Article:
To avoid this hazard, I modified the checker so that it could only rely on negative bounds if either the trait is local or else the type is a struct/enum defined locally. The idea being that the current crate is in full control of the set of impls for either of those two cases. This turns out to work somewhat OK, but it breaks a few patterns we use in the standard library. The most notable is IntoIterator:

1 2 3 4 5 6 // libcore trait IntoIterator { } impl<T:Iterator> for IntoIterator { } // libcollections impl<'a,T> IntoIterator for &'a Vec<T> { }

In particular, the final impl there is illegal, because it relies on the fact that &Vec<T>: Iterator, and the type &Vec is not a struct defined in the local crate (it’s a reference to a struct). In particular, the coherence checker here is pointing out that in principle we could add an impl like impl<T:Something> Iterator for &T, which would (maybe) conflict. This pattern is one we definitely want to support, so we’d have to find some way to allow this. (See below for some further thoughts.)

Limiting OIBIT

As an aside, I mentioned that OIBIT as specified today is equivalent to negative bounds. To fix this, we should add the constraint that negative OIBIT impls cannot add additional where-clauses beyond those implied by the types involved. (There isn’t much urgency on this because negative impls are feature-gated.) Therefore, one cannot write an impl like this one, because it would be adding a constraint T:Debug:

1 2 trait Release for .. { } impl<T:Debug> !Release for T { }`

However, this would be legal:

1 2 3 struct Foo<T:Debug> { } trait Release for .. { } impl<T:Debug> !Release for Foo<T> { }`

The reason that this is ok is because the type Foo<T> isn’t even valid if T:Debug doesn’t hold. We could also just skip such “well-formedness” checking in negative impls and then say that there should be no where-clauses at all.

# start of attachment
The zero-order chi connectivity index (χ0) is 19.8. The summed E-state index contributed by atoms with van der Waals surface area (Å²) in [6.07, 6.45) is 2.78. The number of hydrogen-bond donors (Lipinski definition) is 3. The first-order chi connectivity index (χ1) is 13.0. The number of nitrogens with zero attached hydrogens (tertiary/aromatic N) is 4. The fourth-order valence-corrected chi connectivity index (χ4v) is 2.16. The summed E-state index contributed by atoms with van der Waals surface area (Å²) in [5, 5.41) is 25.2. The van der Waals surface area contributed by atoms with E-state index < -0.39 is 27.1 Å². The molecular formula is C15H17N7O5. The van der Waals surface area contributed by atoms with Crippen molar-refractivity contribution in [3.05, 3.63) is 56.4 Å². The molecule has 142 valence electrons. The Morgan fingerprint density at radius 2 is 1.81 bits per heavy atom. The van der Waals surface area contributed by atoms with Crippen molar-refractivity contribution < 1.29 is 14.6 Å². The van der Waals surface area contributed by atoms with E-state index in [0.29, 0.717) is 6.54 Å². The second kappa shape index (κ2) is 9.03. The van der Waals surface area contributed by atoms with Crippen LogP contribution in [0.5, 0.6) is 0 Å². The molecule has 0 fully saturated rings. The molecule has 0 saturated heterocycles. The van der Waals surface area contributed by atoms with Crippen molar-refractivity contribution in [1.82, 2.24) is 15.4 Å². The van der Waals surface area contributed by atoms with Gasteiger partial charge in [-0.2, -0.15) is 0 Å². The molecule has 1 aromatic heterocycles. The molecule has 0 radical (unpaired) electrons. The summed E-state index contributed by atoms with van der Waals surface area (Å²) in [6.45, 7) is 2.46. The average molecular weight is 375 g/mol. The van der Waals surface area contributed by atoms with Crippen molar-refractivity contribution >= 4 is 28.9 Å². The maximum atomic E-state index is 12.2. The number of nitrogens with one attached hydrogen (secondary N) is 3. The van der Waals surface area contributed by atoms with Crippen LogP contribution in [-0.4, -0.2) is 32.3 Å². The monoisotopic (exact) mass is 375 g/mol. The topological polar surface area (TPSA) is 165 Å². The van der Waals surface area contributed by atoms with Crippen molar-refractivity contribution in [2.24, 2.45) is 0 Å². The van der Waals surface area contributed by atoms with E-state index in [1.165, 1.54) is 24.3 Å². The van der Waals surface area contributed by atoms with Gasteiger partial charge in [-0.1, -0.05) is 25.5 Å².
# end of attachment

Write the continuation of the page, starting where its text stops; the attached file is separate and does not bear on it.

Either way, the important point is that when checking a negative impl, the only thing we have to do is try and unify the types. We could even go farther, and have negative impls use a distinct syntax of some kind.

Still to come.

OK, so this post laid out the problem. I have another post or two in the works exploring possible solutions that I see. I am currently doing a bit of prototyping that should inform the next post. Stay tuned.

Categorieën: Mozilla-nl planet

Avi Halachmi: Firefox e10s Performance on Talos

Mozilla planet - do, 19/03/2015 - 19:57

Electrolysis, or e10s, is a Firefox project whose goal is to spread the work of browsing the web over multiple processes. The main initial goal is to separate the UI from web content and reduce negative effects one could have over the other.

e10s is already enabled by default on Firefox Nightly builds, and tabs which run on a different process than the UI are marked with an underline at the tab’s title.